A surge of orders for gear to protect against Ebola is leading to backlogs through January for some U.S. customers, as demand expands beyond hospitals to firefighters and others, manufacturers and healthcare workers said.
Requests for bodily fluid-resistant gowns, shoe covers and face shields have jumped since the first case of the virus was diagnosed in the United States in late September and as Ebola has ravaged three West African countries..
The shortage has forced firefighters to improvise when responding to a potential Ebola patient by using existing, standard gear, putting them further at risk, officials said.
In the fight against the outbreak at its West African source, doctors and nurses have not seen gear shortages, according to officials with the World Health Organization (WHO), Doctors Without Borders and the U.S. Centers for Disease Control and Prevention. But word of the exceptionally high demand has prompted concern that future orders might not be filled, officials said.
While manufacturers such as DuPont and Lakeland Industries Inc have increased production capacity, some are unable to keep up.
DuPont has more than tripled its production, first to address the "unprecedented level of demand" in Liberia, Sierra Leone and Guinea, DuPont spokeswoman Sandra James said by email. The Wilmington, Delaware-based company has also received orders from other countries, particularly the United States, she said.
"Even with the significant capacity increases we have already made, demand is now exceeding our supply," she said.
DuPont is prioritizing orders for people in direct contact with patients in West Africa.
Most orders are from the WHO, Doctors Without Borders and the CDC, for healthcare workers on the ground in West Africa, said James, who would not give specific numbers.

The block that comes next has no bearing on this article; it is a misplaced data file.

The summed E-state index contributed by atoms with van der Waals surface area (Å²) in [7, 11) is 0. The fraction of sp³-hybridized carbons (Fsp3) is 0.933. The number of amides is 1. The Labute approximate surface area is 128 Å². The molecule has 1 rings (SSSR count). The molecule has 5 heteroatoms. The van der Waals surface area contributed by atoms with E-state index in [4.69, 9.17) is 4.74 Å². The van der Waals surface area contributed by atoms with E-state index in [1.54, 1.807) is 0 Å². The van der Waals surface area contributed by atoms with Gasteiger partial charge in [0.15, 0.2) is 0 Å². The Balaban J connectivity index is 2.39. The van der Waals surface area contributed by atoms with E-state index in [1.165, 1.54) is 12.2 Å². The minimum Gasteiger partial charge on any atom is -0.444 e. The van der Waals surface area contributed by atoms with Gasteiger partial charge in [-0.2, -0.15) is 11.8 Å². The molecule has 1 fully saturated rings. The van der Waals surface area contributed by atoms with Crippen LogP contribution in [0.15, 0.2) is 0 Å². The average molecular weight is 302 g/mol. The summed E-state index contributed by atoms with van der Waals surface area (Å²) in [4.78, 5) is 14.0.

The disease has killed more than 4,800 people, all but a handful in West Africa, since it emerged in March.
Lakeland Industries is on track to double its production by January to meet Ebola-related orders of about 1 million protective suits, plus hoods, foot coverings and gloves, the New York area-based company said. Company spokesman Jordan Darrow would not comment on any backlog.
In the United States, only four people had been diagnosed with Ebola beginning on Sept. 30 and one has died. But there have been dozens of scares, and firefighters, paramedics and other first responders must prepare for each case as if it were real.
Ebola can only be caught via the bodily fluids of someone with its symptoms. The virus - which can cause fever, vomiting, diarrhea and bleeding - is not airborne.
The International Association of Fire Fighters lobbying group has asked President Barack Obama to allocate more money for fire departments to train and equip first responders and to urge manufacturers to increase production of the gear.
Fire departments nationwide are ordering enough gear for all staff who could be exposed to Ebola instead of keeping a few suits available, said association official Patrick Morrison.
While they wait for orders to be filled, first responders are using existing equipment, including standard suits and gloves. But they worry that, unlike gear designed for Ebola, it may not protect them. The gear on hand also cannot be disinfected and reused, raising costs, Morrison said in a phone interview.
Orders for protective gear have also surged on eBay, likely including purchases from fearful, ordinary consumers, according to Aron Hsiao, a consultant at e-commerce market trend analyst Terapeak. Before Ebola arrived on U.S. soil, gear sales on eBay totaled less than $50,000 per month. The figure has since climbed to $250,000 a month.